The Canada court ruling by a New Brunswick judge that restrictions on bringing alcohol into the province were unconstitutional was in many ways, precedent setting. Gerard Comeau was charged when he brought 14 cases of beer and 3 bottles of liquor into New Brunswick (an amount over the allowable limit set out by the New Brunswick Liquor Control Act of 1 bottle of wine or alcohol, or 12 pints of beer) but ultimately pardoned of those charges when Provincial Court Judge Ronald LeBlanc ruled the Fathers of Confederation intended for all Canadians to imbibe freely of their neighbour's barrel (er, interprovincial free trade of all goods, including alcohol).
Okay. So what the heck does any of this mean? How does this impact you if you’re wanting to buy wine from outside of Ontario? What’s the significance of this ruling on wine delivery within province? What’s the history of these laws and where are we headed for the future of wine e-commerce?
Here’s the skinny:
In brief, although wine e-commerce within Canada is still somewhat of a complicated political issue, wine consumers can still access a great amount of Canadian goods through a growing number of online, home delivery options.
After his charge was lifted, Mr. Comeau was quoted as saying “After three years, I’m thirsty.” Thankfully, with all of these online options and a political future moving towards the free trade of alcohol between provinces, we won’t have to be.
We live in a marvelous age for e-commerce. Books, clothes, even our groceries can be ordered, purchased and delivered to our homes with just a few clicks of a button. But what about the home delivery of wine? Is it legal to buy wine online in Ontario? Can you, from the comfort of home, access a large and diverse online assortment of quality and vintage wines? The answer to all of the above is: absolutely.
Although home delivery within Ontario is not yet available through the LCBO, there are many alternative wine clubs and subscription services that offer wines from over 200 world class Ontario vineyards. What’s more, ordering direct through a wine subscription service can be a fantastic way to discover new wines not available through the LCBO or other provincial liquor control boards.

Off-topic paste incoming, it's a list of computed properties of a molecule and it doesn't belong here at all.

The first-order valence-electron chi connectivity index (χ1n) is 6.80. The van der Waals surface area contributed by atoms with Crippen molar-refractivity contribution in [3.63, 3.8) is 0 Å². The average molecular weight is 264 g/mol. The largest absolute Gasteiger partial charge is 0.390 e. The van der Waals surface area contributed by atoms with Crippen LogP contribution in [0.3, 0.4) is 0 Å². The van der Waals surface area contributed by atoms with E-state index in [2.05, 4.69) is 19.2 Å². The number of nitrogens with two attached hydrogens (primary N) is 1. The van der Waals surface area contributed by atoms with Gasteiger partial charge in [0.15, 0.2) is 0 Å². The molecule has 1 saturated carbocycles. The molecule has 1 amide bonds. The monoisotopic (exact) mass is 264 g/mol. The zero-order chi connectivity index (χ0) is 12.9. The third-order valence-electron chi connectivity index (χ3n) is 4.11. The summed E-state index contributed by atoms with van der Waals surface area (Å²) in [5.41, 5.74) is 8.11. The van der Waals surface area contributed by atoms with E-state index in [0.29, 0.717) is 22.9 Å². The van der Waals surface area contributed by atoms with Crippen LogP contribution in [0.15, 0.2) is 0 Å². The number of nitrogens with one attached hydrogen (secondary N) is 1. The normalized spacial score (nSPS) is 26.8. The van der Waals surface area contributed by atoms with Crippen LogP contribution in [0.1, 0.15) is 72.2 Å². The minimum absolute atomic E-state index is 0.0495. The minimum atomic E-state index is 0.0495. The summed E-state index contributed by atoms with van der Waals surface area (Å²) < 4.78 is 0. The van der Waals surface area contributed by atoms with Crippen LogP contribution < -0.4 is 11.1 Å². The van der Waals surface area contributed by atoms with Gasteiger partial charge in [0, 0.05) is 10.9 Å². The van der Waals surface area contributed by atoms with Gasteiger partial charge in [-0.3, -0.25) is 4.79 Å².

kwäf, a Toronto-based wine e-commerce site, offers its members a plethora of home delivery options including exclusive flash wine sales (you literally can’t get these selections anywhere else) and a subscription wine club service that brings 6 new wines to your doorstep every 3 months.
If you are a Canadian resident (with a few provincial exceptions) you can in a matter of moments sign yourself up for some great wines, or somebody else if you're in an altruistic type of mood. Delivery times may vary (kwäf includes estimated delivery dates on their website) and in matters of the home delivery of wine, waiting, as they say, will be the hardest part.
Over the past week, we’ve been sharing all the ways that team kwäf uses their ClubK (from kitchen inspiration, to learning more about wine, to enjoying the perfect pairing of wine and music), and how it’s about more than just great wine delivered to your door.
ClubK is about how great wine can play a role in all the moments of your life—great or small.
In our final installment, we introduce you to kwäf co-founder, Justyn, who tells us how he uses the six killer wines in his ClubK:
"It’s all about the party. Whatever makes entertaining more fun, and less work, I’m all over it. That’s ClubK, it really is a party in a box—and that’s what I was looking for when I came up with the idea for ClubK. Wine wise, I know I’ve got the evening covered from start to end with interesting wines my guests likely haven’t tried. And, the pairing notes from the Taste Buds provide inspiration for some delicious food to support our quaffing. It’s the perfect excuse to put out an invite for dinner and drinks at ours." -Justyn, kwäf co-founder
Are you ready to get the party started? Order your ClubK by June 16 and get the Summer box in time for the Canada Day long weekend. Now that’s a reason to celebrate.
This season just wouldn’t be what it is without the classic Summer Jam—from Beach Boys’ golden oldies to the latest singles from Drake or Tegan and Sara.
And whether you’re kicking back after a long day at the office or revving up for a good ol’ dock-rocker, ClubK has the wine and music covered with six killer wines and a specially curated Spotify playlist.
The playlists are a relatively new ClubK (Summer box ships June 20!) feature our own Chief kwäffer, Andrew, particularly enjoys when he’s catching up on emails on the front porch:
"On a recent Friday evening my wife and kids were away and I had some work to do, so pulled one of my ClubK wines out of the fridge. While taking a look at the write up to read about the wine, I came across the Spotify music list, downloaded it and turned it up a bit… and then got back to replying to e-mails from the front porch with a second (arguably a third) glass."
Get your ultimate summer wine and music setlist in time for the Canada Day long weekend when you order ClubK by June 15 »
Want to know how to sabre a bottle of bubbly?